Niamey (AFP) Jan 9, 2011
Suspected Al-Qaeda-linked militants in Niger who kidnapped two young Frenchmen apparently executed the hostages during an attempted rescue mission by Niger and French troops, officials said Sunday.
A French husband-to-be and his childhood friend, both 25, were seized by gunmen with assault rifles at a restaurant in Niamey on Friday and found dead after the military's failed rescue operation in the desert on Saturday.
"Pending the outcome of an investigation, everything seems to indicate that the two French hostages were executed," said Thierry Burkhard, a spokesman for the armed forces in the French defence ministry.
Defence Minister Alain Juppe, due in Niamey for talks with Niger officials and French nationals on Monday, said that given the circumstances there was "little doubt" about the involvement of Al-Qaeda in the Islamic Maghreb (AQIM).
A Nigerien government spokesman said on state television late Sunday that three Nigerien security forces had been killed in the attack on the kidnappers, without elaborating on the circumstances of their deaths.
One of the dead hostages was a former aid worker who had been due to marry a Nigerien woman next week. The other was his best man, according to France's Journal du Dimanche, who had just arrived in Niamey for the ceremony.
The hostages' local member of parliament named them as Antoine de Leocour, who had worked in Niger, and Vincent Delory, two friends who had grown up together on the same street in the small northern French town of Linselles.
Leocour's fiancee, Rakia Hassan Kouka, told AFP she would pray for the two.
"I'm in no state to talk right now, I'm in shock, I can't believe it," she said, choking back tears. "I'm going to pray a lot for them, so that they can go to paradise."
Another childhood friend of Leocour, named as Louis, told France's Europe 1 radio station that he arrived in Niamey on Friday night to join him, only to hear the news of the abduction.
"We came to see him married and now we're going to see him buried," he said. "I am torn between pain and hatred."
Burkhard said a French surveillance aircraft backing up Niger armed forces chased the kidnappers and caught up with them in the desert, enabling troops on the ground to attack.
A commander in the Niger forces was wounded in a first clash with the kidnappers, he said.
The aircraft then pursued the captors further and a second firefight took place in which "several" of the kidnappers were killed and two French ground troops slightly injured, Burkhard said.
A security source in the north of Mali, where the kidnappers were headed, said that four French attack helicopters had taken part in the attack, one of which was hit by the kidnappers.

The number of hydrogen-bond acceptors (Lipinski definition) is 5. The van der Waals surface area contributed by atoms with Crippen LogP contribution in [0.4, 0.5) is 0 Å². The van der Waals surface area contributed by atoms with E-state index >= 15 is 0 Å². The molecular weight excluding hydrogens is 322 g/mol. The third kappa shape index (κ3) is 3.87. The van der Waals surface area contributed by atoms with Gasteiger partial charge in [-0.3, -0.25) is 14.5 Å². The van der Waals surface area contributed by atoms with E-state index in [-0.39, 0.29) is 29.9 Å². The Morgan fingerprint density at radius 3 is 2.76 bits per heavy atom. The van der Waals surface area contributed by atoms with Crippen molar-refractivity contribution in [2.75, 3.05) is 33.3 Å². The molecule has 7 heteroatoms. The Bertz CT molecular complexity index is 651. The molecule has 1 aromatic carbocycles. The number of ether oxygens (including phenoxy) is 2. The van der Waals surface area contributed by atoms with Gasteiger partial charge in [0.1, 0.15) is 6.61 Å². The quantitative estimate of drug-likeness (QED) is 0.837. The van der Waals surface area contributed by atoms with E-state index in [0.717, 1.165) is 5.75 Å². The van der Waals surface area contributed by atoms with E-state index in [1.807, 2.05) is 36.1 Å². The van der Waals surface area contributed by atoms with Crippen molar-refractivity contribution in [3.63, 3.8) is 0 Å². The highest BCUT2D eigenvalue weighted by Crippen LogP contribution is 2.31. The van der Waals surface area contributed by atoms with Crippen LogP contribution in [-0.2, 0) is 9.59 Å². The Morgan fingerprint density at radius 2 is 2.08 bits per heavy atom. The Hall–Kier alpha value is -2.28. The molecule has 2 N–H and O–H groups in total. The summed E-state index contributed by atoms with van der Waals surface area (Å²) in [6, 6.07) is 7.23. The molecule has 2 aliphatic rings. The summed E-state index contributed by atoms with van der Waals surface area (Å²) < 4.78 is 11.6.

"The aircraft were stationed at the airport of a town in northern Mali... One of them was damaged, surely by enemy fire," the source said.
A statement from defence chief Juppe on Saturday said: "At the end of the operation, the lifeless bodies of the two hostages were discovered."
Juppe told French TF1 television late Sunday the government was taking "full responsibility" for the decision to free the hostages.
"It was a decision that had to be taken, it was grave, it was serious, we took it and we take full responsibility," said Juppe.
French President Nicolas Sarkozy condemned the killings as "a barbarous and cowardly act".
France will "never accept the diktat of terrorism and terrorists", he vowed.
A military source in Mali said the kidnapping may have been carried out on behalf of militants linked to the Al-Qaeda network in the Sahel desert region spanning Niger, Mali, Mauritania and Algeria.
But Niger government spokesman Laouali Dan Dah said it was too soon to say if the kidnappers were linked to Al-Qaeda in the Islamic Maghreb, which has claimed other abductions in the largely lawless desert zone.
The group in July killed a 78-year-old French hostage who was kidnapped in Niger. It is currently believed to be holding five French hostages, a Togolese and a Madagascan in Mali after they too were seized in Niger.
The Niamey abduction appeared the boldest in the recent spate of kidnappings and the first to strike in the heart of a capital city in the region.
France's foreign ministry warned its nationals against travel to the region.
"In light of the terrorist threat in the region, no place can be considered safe," the ministry said on its website.
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